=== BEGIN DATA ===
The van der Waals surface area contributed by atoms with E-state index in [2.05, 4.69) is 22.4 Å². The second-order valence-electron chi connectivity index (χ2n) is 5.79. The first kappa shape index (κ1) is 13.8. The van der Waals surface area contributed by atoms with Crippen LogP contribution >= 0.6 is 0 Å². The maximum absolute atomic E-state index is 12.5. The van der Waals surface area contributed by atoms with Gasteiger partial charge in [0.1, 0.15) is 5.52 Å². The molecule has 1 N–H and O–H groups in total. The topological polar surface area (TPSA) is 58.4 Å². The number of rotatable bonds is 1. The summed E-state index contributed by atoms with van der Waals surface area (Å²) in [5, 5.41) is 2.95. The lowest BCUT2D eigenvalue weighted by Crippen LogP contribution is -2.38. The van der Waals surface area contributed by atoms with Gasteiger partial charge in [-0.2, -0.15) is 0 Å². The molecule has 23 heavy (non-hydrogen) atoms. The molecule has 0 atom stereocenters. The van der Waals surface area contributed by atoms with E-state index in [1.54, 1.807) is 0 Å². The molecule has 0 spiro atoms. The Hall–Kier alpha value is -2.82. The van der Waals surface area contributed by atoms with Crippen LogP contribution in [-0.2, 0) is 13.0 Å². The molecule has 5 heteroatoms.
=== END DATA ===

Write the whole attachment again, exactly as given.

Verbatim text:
The van der Waals surface area contributed by atoms with E-state index in [2.05, 4.69) is 22.4 Å². The second-order valence-electron chi connectivity index (χ2n) is 5.79. The first kappa shape index (κ1) is 13.8. The van der Waals surface area contributed by atoms with Crippen LogP contribution >= 0.6 is 0 Å². The maximum absolute atomic E-state index is 12.5. The van der Waals surface area contributed by atoms with Gasteiger partial charge in [0.1, 0.15) is 5.52 Å². The molecule has 1 N–H and O–H groups in total. The topological polar surface area (TPSA) is 58.4 Å². The number of rotatable bonds is 1. The summed E-state index contributed by atoms with van der Waals surface area (Å²) in [5, 5.41) is 2.95. The lowest BCUT2D eigenvalue weighted by Crippen LogP contribution is -2.38. The van der Waals surface area contributed by atoms with Gasteiger partial charge in [-0.2, -0.15) is 0 Å². The molecule has 23 heavy (non-hydrogen) atoms. The molecule has 0 atom stereocenters. The van der Waals surface area contributed by atoms with E-state index in [1.54, 1.807) is 0 Å². The molecule has 0 spiro atoms. The Hall–Kier alpha value is -2.82. The van der Waals surface area contributed by atoms with Crippen LogP contribution in [-0.2, 0) is 13.0 Å². The molecule has 5 heteroatoms.